Pattern insight + emergence

Delving beneath the surface of life at Patternity Studio



Nestoras Gioulatos on flickrBeehive Blocks in Greece   Photo: Nestoras Gioulatos on Flickr

“Bees offer something for everyone” says Jane Mosley of the British Bee Keepers Association. Being a beekeeper or a lover bees allows gardeners to be more in tune with the seasons, offers psychologists and scientists understanding of social behaviour patterns and systems, and engineers insight into some of the best builders in the world. PATTERNITY takes a look at just some of the many fascinating patterns of bees and the things that they can teach us….

Honey Comb Hexagons

Gavin Macntosh on flickrPhoto: Gavin Macntosh on Flickr

One of the most famous patterns of bees- the honeycomb. Made up of hexagons each measuring ‘one bee space’, honeycomb is one of the first examples of such structure in nature, which has since been copied in many engineering and manufacturing contexts. The hexagon shape allows for maximum strength with minimal use of material, showing the ingenuity of bees as builders.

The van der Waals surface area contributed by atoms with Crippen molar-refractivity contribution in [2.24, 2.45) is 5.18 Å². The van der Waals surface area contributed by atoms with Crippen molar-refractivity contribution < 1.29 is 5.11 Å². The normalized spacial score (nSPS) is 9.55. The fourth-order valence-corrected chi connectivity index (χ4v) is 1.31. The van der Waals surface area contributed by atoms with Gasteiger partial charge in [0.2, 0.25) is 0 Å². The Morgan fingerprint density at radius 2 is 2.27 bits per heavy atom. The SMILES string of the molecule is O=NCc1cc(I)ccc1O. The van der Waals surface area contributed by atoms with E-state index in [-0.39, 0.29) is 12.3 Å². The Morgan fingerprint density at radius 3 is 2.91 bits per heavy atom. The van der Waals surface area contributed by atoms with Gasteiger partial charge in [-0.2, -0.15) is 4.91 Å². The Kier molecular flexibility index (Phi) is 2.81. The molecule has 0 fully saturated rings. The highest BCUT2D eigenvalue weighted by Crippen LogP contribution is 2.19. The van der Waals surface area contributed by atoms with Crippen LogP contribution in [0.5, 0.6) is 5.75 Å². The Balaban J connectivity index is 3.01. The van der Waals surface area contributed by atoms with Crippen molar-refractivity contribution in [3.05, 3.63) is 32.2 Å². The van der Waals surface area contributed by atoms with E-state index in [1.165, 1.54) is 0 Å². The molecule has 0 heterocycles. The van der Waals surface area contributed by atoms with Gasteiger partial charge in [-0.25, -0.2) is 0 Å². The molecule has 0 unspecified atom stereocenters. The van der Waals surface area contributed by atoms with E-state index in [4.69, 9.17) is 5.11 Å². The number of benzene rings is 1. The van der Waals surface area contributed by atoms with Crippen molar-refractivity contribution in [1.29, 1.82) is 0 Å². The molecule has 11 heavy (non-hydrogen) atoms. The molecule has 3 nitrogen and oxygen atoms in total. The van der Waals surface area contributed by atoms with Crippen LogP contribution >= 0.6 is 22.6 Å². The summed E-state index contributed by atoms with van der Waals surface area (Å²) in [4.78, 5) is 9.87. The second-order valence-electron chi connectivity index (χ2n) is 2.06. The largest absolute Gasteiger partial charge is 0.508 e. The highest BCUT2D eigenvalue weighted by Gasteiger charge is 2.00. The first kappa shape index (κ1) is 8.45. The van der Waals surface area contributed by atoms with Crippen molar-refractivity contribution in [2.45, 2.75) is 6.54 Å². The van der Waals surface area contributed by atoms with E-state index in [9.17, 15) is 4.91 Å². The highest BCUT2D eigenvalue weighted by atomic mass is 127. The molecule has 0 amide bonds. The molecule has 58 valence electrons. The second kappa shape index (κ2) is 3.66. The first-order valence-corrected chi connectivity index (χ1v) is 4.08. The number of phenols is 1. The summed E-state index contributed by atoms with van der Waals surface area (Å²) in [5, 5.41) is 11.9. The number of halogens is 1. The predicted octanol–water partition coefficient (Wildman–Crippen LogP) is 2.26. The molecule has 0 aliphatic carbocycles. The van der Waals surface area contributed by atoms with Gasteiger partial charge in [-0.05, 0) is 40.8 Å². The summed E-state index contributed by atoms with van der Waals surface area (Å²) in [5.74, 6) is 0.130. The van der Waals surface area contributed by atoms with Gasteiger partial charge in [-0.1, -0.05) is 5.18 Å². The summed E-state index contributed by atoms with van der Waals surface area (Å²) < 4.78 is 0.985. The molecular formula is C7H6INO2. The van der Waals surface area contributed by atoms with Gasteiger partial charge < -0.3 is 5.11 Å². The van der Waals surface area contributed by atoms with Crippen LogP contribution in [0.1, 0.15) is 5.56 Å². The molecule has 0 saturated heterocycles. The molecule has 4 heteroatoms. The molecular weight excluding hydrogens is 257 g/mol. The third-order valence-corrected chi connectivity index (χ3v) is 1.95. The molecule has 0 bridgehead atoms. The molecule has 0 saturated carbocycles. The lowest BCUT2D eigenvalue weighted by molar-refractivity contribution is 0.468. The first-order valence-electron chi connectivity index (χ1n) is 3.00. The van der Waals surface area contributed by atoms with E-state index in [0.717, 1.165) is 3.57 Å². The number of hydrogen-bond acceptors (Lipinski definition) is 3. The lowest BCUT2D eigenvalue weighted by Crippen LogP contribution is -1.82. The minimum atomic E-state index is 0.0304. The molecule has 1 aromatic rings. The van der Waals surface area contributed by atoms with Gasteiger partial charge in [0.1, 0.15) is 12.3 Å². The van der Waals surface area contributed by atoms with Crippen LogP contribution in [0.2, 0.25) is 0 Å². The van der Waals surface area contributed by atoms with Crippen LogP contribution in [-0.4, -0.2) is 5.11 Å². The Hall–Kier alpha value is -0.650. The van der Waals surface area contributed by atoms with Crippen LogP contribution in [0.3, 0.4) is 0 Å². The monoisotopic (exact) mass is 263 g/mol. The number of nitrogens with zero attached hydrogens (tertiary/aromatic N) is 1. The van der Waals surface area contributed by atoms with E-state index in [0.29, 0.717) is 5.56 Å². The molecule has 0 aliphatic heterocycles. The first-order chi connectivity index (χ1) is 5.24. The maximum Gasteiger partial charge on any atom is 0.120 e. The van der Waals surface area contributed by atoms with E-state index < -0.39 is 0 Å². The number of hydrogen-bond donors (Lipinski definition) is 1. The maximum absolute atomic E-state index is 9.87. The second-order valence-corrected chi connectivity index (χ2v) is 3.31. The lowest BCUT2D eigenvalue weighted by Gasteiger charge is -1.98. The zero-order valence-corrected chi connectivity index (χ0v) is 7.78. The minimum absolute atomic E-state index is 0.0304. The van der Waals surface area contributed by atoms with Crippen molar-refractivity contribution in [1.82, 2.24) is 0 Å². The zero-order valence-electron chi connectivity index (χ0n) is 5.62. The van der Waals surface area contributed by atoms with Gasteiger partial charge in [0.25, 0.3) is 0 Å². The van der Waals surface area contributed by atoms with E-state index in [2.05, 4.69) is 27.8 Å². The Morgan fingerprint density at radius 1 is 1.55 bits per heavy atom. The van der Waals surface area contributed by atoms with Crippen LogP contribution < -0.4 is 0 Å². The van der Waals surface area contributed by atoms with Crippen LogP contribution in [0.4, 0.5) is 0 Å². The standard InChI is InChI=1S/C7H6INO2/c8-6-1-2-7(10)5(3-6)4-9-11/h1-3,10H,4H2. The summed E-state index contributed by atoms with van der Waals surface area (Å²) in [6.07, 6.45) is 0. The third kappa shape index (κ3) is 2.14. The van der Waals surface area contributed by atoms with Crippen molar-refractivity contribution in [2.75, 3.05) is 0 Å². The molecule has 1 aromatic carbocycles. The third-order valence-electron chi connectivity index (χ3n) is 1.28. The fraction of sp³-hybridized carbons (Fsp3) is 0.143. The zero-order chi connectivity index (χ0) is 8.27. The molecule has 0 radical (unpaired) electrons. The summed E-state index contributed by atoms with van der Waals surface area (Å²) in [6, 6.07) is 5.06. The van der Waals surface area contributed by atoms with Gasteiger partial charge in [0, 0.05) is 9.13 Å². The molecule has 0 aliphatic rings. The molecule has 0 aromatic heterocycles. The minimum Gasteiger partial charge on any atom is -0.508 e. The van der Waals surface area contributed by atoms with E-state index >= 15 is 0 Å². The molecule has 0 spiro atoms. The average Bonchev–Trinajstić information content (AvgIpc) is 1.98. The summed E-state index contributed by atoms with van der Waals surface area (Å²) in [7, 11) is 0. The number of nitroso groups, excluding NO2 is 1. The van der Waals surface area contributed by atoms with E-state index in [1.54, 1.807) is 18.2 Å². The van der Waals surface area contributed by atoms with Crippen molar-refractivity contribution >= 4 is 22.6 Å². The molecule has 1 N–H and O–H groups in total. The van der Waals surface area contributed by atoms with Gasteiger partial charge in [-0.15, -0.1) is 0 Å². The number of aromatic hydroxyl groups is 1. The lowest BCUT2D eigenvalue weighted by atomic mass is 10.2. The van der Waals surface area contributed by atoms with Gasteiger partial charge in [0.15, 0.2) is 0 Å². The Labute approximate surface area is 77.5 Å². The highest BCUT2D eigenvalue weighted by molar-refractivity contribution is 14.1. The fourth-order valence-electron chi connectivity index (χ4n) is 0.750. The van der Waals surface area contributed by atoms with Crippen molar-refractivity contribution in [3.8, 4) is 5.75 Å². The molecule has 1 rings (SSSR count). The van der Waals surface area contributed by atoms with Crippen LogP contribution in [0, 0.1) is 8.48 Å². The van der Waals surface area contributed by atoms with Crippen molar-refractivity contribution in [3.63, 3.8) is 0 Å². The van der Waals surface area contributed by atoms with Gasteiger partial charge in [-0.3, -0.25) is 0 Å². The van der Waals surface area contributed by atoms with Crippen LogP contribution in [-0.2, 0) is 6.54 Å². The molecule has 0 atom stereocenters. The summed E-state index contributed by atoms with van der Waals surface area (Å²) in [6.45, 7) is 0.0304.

The Waggle Dance

honeybee-democracy paul woodwardPhoto: Paul Woodward

Bees use many different patterns of communication- through sound waves (buzzing) and movement. The most famous is the Waggle Dance, used by foraging bees to direct the drones in the direction of nectar. A figure of eight movement is used, showing the angle and distance of the food. This method is particularly innovative as most of the hive is in darkness.

Pollen Rake Spikes

bee_rake12Photo: Charles Krebs

The anatomy of bees kits them out with the tools needed to carry out their important tasks. Pollen rakes form part of their legs, allowing them to scrape together the pollen from the opposite leg, ready to be stored.

Bee Stripes

Honey BeesPhoto: Kevin Cole on Flickr

Bee’s famous black and yellow stripes are used to warn predators of their potent sting. The alternate black and yellow allows for maximum contrast. Often the bee’s bodies are black, and fine minute hairs create the yellow banding.

Honeybee_at_5x_I_by_dalantech Photo: John Kimbler/Dalantech

Swarm Patterns

Lisa Wright Virginia NewsPhoto: Lisa Wright/Virginia News

Exhibited by many animals in the natural world, bees use swarm techniques to travel. This emergent behaviour allows the bees to fly as one super-organism. They communicate and collaborate to find information about new nesting sites, and once they have decided on a space, will use the swarm behaviour to move as a unit.

To support our honeybees and to learn more about ways in which we as individuals can encourage their numbers,  become a Friend of the Honeybee, and receive bee-friendly seeds and garden guides.